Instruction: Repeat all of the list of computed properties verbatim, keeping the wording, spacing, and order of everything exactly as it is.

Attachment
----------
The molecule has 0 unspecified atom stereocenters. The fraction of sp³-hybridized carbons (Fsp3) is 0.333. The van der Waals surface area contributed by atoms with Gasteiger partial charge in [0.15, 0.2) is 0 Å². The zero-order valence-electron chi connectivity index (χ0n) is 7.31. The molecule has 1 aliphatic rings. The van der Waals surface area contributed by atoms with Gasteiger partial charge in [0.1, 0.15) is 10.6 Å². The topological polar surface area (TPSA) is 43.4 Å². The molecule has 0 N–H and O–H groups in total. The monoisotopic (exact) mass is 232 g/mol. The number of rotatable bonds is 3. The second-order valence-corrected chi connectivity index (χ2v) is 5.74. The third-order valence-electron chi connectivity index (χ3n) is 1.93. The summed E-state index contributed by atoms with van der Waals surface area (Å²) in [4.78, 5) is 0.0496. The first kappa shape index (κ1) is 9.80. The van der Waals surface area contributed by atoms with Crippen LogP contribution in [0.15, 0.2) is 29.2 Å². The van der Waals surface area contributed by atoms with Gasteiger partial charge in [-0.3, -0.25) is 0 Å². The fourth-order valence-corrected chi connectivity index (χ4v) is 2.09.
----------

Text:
The molecule has 0 unspecified atom stereocenters. The fraction of sp³-hybridized carbons (Fsp3) is 0.333. The van der Waals surface area contributed by atoms with Gasteiger partial charge in [0.15, 0.2) is 0 Å². The zero-order valence-electron chi connectivity index (χ0n) is 7.31. The molecule has 1 aliphatic rings. The van der Waals surface area contributed by atoms with Gasteiger partial charge in [0.1, 0.15) is 10.6 Å². The topological polar surface area (TPSA) is 43.4 Å². The molecule has 0 N–H and O–H groups in total. The monoisotopic (exact) mass is 232 g/mol. The number of rotatable bonds is 3. The second-order valence-corrected chi connectivity index (χ2v) is 5.74. The third-order valence-electron chi connectivity index (χ3n) is 1.93. The summed E-state index contributed by atoms with van der Waals surface area (Å²) in [4.78, 5) is 0.0496. The first kappa shape index (κ1) is 9.80. The van der Waals surface area contributed by atoms with Crippen LogP contribution in [0.15, 0.2) is 29.2 Å². The van der Waals surface area contributed by atoms with Gasteiger partial charge in [-0.3, -0.25) is 0 Å². The fourth-order valence-corrected chi connectivity index (χ4v) is 2.09.